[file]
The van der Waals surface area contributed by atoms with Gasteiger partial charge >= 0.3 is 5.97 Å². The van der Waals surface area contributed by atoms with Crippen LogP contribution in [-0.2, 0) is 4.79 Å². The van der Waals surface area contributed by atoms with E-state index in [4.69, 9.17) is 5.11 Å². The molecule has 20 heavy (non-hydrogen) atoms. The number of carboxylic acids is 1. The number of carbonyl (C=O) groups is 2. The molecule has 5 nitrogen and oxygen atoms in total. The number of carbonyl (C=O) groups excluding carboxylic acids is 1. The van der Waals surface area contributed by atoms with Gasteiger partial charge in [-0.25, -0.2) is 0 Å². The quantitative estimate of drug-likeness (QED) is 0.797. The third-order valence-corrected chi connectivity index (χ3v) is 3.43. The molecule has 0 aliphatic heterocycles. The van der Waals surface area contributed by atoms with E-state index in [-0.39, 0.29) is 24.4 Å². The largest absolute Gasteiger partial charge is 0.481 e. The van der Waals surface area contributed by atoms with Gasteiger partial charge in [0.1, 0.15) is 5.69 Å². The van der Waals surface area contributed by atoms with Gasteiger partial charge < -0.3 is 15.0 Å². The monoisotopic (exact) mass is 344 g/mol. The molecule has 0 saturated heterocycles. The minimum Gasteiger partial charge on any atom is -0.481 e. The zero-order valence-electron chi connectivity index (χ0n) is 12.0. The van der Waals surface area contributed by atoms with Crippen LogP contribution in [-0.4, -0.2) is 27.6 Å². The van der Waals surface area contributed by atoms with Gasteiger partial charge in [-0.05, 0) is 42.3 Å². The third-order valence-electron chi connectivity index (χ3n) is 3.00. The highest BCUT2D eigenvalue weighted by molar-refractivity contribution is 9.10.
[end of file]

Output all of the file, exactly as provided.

The van der Waals surface area contributed by atoms with Gasteiger partial charge >= 0.3 is 5.97 Å². The van der Waals surface area contributed by atoms with Crippen LogP contribution in [-0.2, 0) is 4.79 Å². The van der Waals surface area contributed by atoms with E-state index in [4.69, 9.17) is 5.11 Å². The molecule has 20 heavy (non-hydrogen) atoms. The number of carboxylic acids is 1. The number of carbonyl (C=O) groups is 2. The molecule has 5 nitrogen and oxygen atoms in total. The number of carbonyl (C=O) groups excluding carboxylic acids is 1. The van der Waals surface area contributed by atoms with Gasteiger partial charge in [-0.25, -0.2) is 0 Å². The quantitative estimate of drug-likeness (QED) is 0.797. The third-order valence-corrected chi connectivity index (χ3v) is 3.43. The molecule has 0 aliphatic heterocycles. The van der Waals surface area contributed by atoms with E-state index in [-0.39, 0.29) is 24.4 Å². The largest absolute Gasteiger partial charge is 0.481 e. The van der Waals surface area contributed by atoms with Gasteiger partial charge in [0.1, 0.15) is 5.69 Å². The van der Waals surface area contributed by atoms with Gasteiger partial charge < -0.3 is 15.0 Å². The monoisotopic (exact) mass is 344 g/mol. The molecule has 0 saturated heterocycles. The minimum Gasteiger partial charge on any atom is -0.481 e. The zero-order valence-electron chi connectivity index (χ0n) is 12.0. The van der Waals surface area contributed by atoms with Crippen LogP contribution in [-0.4, -0.2) is 27.6 Å². The van der Waals surface area contributed by atoms with Gasteiger partial charge in [-0.05, 0) is 42.3 Å². The third-order valence-electron chi connectivity index (χ3n) is 3.00. The highest BCUT2D eigenvalue weighted by molar-refractivity contribution is 9.10.